These are questions that have kept Western philosophy busy for the past few millennia, and there are as many opinions on it as there are philosophers. My own thoughts on this are (currently) that all we can observe are objects of consciousness - we do not have observational access to anything else. The thing with this is that all objects of consciousness are mental constructs - hence everything we can observe has been pre-processed by the mind in some way. Assuming that there is such a thing as an external reality on which what the mind presents us with is based (I am making no claims whether or not there is), then the big question becomes how the mental model we observe maps to external reality. How accurately does it reflect external reality, and which parts of the model have ontological status, and which parts are ‘merely’ phenomenological? At the very least the model will be extensively filtered and incomplete, since it can only be based on our own limited sensory apparatus (meaning some other sentient being with different sensory apparatus will construct a model of the world that may be fundamentally different from our own). It will also be subject to all manner of distortions and biases, since the way the mind interprets sense data is necessarily based on memory and prior experience; we never get “just reality”, but only some reflection of it plus the mind’s own running commentary, so to speak. The most crucial question, so far as it connects to the discipline of physics, is what kind of ontological status - if any at all - the various fundamental categories have which the mind uses to structure this model. By this I mean things like spatial and temporal relationships, object-subject dualities, etc etc. For example, are space and time really attributes of external reality, or they just categories the mind uses to construct a suitable model of the world? What about the fact the very ideas of ‘observer’, ‘observed’, ‘reality’, ‘mind’,...are all themselves mental constructs? These are tough questions, but I think it is important to ask them, because it may turn out that things really aren’t the way they initially appear to be. Our scientific models may say just as much about the structure of our minds as they do about the ‘external’ world. And then of course there is the question of whether such a thing as an ‘external world’ actually exists, in what sense it can or cannot exist, and if/how we could find out. I have personally started out on my own journey as a staunch ‘scientific realist’, but I am finding myself growing increasingly doubtful of this. I think it may be a mistake to try to eliminate all reference to our experience of the world, because such a thing as ‘objective reality’ and its description may ultimately be a meaningless concept. This doesn’t mean that science is on the wrong track, but its domain of applicability may be limited in ways that we are failing to account for as of yet.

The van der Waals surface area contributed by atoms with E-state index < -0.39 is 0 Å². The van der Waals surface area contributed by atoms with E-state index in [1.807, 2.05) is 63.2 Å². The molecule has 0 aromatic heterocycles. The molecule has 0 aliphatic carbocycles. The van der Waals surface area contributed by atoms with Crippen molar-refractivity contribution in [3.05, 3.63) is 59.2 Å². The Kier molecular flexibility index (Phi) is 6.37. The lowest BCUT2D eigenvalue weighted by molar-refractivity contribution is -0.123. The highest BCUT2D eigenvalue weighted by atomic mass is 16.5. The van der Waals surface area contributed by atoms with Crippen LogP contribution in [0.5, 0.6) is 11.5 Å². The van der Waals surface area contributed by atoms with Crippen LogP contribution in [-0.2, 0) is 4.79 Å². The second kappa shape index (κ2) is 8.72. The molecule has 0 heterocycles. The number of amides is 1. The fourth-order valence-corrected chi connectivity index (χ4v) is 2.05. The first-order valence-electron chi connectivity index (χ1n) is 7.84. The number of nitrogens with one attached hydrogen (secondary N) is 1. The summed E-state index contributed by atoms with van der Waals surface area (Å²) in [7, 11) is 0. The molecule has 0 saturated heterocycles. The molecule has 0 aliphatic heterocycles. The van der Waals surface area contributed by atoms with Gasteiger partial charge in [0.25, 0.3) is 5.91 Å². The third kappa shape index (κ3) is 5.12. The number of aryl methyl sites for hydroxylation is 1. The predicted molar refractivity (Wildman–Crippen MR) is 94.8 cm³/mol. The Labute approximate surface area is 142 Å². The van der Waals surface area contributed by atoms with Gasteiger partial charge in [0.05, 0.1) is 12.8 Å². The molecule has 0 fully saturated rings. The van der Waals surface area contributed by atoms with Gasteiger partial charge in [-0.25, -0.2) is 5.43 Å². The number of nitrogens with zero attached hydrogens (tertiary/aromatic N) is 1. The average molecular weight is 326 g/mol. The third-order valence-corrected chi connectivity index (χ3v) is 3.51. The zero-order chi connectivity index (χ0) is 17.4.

7. 3 points
    I will not attempt to answer that particular 'why', but I will offer you a plausible explanation as to why your thoughts have been generally dismissed by other forum members. In no particular order: You have failed to provide a concise and coherent explanation of your proposal. You have made many assertions, but have offered no meaningful support for those assertions. Your posts have seemed belligerent, discourteous and at times hysterical You have not been attentive to replies Your proposals may have much value and even be the correct way forward, however emotional rants will never be as effective as rational argument. I recommend organising your thoughts, presenting them in a simple, straightforward manner, and toning down on the patronising agression. Of course, if you don't really want to convince anyone, then keep doing what you are doing.
  8. 3 points
    @IDoNotCare Sorry if you're feeling attacked but you need to be able to summarize(and no I'm not a sock puppet). Nobody can read minds here. I might hazard a guess that you're talking about a post scarcity society and more specifically 'fully automated luxury communism', but you need to spell that out. Without a good reason to, nobody wants to sit through a bunch of YouTube videos or go offsite to a random link. In some cases there is just an initial investment hump that automation has to be pushed over. Admittedly communist countries also tend to nationalize simultaneously, which is a great way to kill outside investment. I think we'll at least see automated trucks. For long-hauls along a highway it would be simple enough. Even if legally they end up needing a truck tender, you could find someone cheaper than a full time driver. At it's heart most R&D boils down to an optimization problem, so algorithms can work for some things. We might still need either a person or possibly a well trained AI, to define problem constraints. I don't think work will be truly eliminated but it might be more of what people actually like or want to dedicate themselves to.